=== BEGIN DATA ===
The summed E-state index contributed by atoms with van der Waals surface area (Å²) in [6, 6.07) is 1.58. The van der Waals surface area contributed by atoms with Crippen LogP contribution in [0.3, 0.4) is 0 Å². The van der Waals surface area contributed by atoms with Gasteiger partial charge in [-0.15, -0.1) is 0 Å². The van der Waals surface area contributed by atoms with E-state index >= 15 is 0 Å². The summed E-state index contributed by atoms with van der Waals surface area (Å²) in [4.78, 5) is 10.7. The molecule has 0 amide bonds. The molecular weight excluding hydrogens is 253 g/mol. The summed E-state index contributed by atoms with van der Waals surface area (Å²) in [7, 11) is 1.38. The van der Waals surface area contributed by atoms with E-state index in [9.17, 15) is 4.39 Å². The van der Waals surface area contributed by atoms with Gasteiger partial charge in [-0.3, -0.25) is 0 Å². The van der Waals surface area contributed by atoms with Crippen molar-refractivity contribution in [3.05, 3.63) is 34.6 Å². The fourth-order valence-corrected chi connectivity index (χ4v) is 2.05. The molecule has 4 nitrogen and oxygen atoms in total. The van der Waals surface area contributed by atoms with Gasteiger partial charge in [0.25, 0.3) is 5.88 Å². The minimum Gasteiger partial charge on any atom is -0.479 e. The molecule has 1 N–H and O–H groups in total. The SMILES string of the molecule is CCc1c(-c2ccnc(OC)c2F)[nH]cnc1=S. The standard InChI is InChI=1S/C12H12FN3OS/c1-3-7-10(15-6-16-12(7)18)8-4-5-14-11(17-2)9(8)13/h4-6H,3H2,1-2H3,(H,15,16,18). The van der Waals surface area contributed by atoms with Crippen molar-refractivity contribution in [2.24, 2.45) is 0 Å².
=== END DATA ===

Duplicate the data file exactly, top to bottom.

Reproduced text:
The summed E-state index contributed by atoms with van der Waals surface area (Å²) in [6, 6.07) is 1.58. The van der Waals surface area contributed by atoms with Crippen LogP contribution in [0.3, 0.4) is 0 Å². The van der Waals surface area contributed by atoms with Gasteiger partial charge in [-0.15, -0.1) is 0 Å². The van der Waals surface area contributed by atoms with E-state index >= 15 is 0 Å². The summed E-state index contributed by atoms with van der Waals surface area (Å²) in [4.78, 5) is 10.7. The molecule has 0 amide bonds. The molecular weight excluding hydrogens is 253 g/mol. The summed E-state index contributed by atoms with van der Waals surface area (Å²) in [7, 11) is 1.38. The van der Waals surface area contributed by atoms with E-state index in [9.17, 15) is 4.39 Å². The van der Waals surface area contributed by atoms with Gasteiger partial charge in [-0.3, -0.25) is 0 Å². The van der Waals surface area contributed by atoms with Crippen molar-refractivity contribution in [3.05, 3.63) is 34.6 Å². The fourth-order valence-corrected chi connectivity index (χ4v) is 2.05. The molecule has 4 nitrogen and oxygen atoms in total. The van der Waals surface area contributed by atoms with Gasteiger partial charge in [0.25, 0.3) is 5.88 Å². The minimum Gasteiger partial charge on any atom is -0.479 e. The molecule has 1 N–H and O–H groups in total. The SMILES string of the molecule is CCc1c(-c2ccnc(OC)c2F)[nH]cnc1=S. The standard InChI is InChI=1S/C12H12FN3OS/c1-3-7-10(15-6-16-12(7)18)8-4-5-14-11(17-2)9(8)13/h4-6H,3H2,1-2H3,(H,15,16,18). The van der Waals surface area contributed by atoms with Crippen molar-refractivity contribution in [2.24, 2.45) is 0 Å².